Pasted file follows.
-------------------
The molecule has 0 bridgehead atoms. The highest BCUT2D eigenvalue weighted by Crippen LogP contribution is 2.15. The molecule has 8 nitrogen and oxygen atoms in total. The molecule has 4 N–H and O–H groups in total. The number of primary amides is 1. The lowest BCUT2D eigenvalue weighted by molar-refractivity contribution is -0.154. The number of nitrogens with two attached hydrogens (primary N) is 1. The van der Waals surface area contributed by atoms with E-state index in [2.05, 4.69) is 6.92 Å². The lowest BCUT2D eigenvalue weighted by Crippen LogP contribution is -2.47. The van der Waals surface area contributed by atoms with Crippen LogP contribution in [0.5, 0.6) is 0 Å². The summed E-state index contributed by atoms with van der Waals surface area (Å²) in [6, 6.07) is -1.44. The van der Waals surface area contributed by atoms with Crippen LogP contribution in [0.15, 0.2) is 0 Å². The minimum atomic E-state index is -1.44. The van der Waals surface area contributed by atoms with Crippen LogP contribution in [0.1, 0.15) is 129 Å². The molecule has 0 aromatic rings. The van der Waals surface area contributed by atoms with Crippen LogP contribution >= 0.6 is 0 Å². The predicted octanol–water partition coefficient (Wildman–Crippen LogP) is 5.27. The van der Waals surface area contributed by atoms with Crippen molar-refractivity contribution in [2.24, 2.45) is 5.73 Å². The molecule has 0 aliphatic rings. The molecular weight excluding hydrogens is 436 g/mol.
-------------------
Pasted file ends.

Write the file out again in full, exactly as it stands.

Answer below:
The molecule has 0 bridgehead atoms. The highest BCUT2D eigenvalue weighted by Crippen LogP contribution is 2.15. The molecule has 8 nitrogen and oxygen atoms in total. The molecule has 4 N–H and O–H groups in total. The number of primary amides is 1. The lowest BCUT2D eigenvalue weighted by molar-refractivity contribution is -0.154. The number of nitrogens with two attached hydrogens (primary N) is 1. The van der Waals surface area contributed by atoms with E-state index in [2.05, 4.69) is 6.92 Å². The lowest BCUT2D eigenvalue weighted by Crippen LogP contribution is -2.47. The van der Waals surface area contributed by atoms with Crippen LogP contribution in [0.5, 0.6) is 0 Å². The summed E-state index contributed by atoms with van der Waals surface area (Å²) in [6, 6.07) is -1.44. The van der Waals surface area contributed by atoms with Crippen LogP contribution in [0.15, 0.2) is 0 Å². The minimum atomic E-state index is -1.44. The van der Waals surface area contributed by atoms with Crippen LogP contribution in [0.1, 0.15) is 129 Å². The molecule has 0 aromatic rings. The van der Waals surface area contributed by atoms with Crippen LogP contribution >= 0.6 is 0 Å². The predicted octanol–water partition coefficient (Wildman–Crippen LogP) is 5.27. The van der Waals surface area contributed by atoms with Crippen molar-refractivity contribution in [2.24, 2.45) is 5.73 Å². The molecule has 0 aliphatic rings. The molecular weight excluding hydrogens is 436 g/mol.